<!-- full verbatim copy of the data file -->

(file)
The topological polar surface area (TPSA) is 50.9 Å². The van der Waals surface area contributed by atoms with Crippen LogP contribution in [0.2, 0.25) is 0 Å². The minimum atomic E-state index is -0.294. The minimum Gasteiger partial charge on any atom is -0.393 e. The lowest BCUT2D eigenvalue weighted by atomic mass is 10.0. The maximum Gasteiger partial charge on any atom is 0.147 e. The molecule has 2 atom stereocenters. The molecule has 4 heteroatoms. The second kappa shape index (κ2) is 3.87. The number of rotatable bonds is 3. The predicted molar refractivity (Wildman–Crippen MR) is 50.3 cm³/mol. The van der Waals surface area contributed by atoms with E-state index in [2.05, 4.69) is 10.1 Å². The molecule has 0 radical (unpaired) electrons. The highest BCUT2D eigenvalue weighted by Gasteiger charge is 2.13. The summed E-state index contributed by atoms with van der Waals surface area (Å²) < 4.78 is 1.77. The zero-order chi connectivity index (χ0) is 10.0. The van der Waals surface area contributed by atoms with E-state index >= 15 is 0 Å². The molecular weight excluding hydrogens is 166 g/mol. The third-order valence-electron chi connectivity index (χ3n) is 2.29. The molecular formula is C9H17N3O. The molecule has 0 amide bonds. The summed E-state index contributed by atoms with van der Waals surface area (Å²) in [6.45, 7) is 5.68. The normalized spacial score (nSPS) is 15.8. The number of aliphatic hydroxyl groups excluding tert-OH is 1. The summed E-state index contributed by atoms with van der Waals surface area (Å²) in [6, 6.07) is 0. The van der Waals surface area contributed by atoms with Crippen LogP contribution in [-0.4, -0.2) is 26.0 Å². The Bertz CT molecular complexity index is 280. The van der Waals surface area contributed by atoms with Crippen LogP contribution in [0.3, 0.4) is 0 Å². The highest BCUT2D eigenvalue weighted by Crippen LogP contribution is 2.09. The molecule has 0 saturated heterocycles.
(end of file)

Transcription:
The topological polar surface area (TPSA) is 50.9 Å². The van der Waals surface area contributed by atoms with Crippen LogP contribution in [0.2, 0.25) is 0 Å². The minimum atomic E-state index is -0.294. The minimum Gasteiger partial charge on any atom is -0.393 e. The lowest BCUT2D eigenvalue weighted by atomic mass is 10.0. The maximum Gasteiger partial charge on any atom is 0.147 e. The molecule has 2 atom stereocenters. The molecule has 4 heteroatoms. The second kappa shape index (κ2) is 3.87. The number of rotatable bonds is 3. The predicted molar refractivity (Wildman–Crippen MR) is 50.3 cm³/mol. The van der Waals surface area contributed by atoms with E-state index in [2.05, 4.69) is 10.1 Å². The molecule has 0 radical (unpaired) electrons. The highest BCUT2D eigenvalue weighted by Gasteiger charge is 2.13. The summed E-state index contributed by atoms with van der Waals surface area (Å²) < 4.78 is 1.77. The zero-order chi connectivity index (χ0) is 10.0. The van der Waals surface area contributed by atoms with E-state index >= 15 is 0 Å². The molecular weight excluding hydrogens is 166 g/mol. The third-order valence-electron chi connectivity index (χ3n) is 2.29. The molecular formula is C9H17N3O. The molecule has 0 amide bonds. The summed E-state index contributed by atoms with van der Waals surface area (Å²) in [6.45, 7) is 5.68. The normalized spacial score (nSPS) is 15.8. The number of aliphatic hydroxyl groups excluding tert-OH is 1. The summed E-state index contributed by atoms with van der Waals surface area (Å²) in [6, 6.07) is 0. The van der Waals surface area contributed by atoms with Crippen LogP contribution in [-0.4, -0.2) is 26.0 Å². The Bertz CT molecular complexity index is 280. The van der Waals surface area contributed by atoms with Crippen LogP contribution in [0.3, 0.4) is 0 Å². The highest BCUT2D eigenvalue weighted by Crippen LogP contribution is 2.09. The molecule has 0 saturated heterocycles.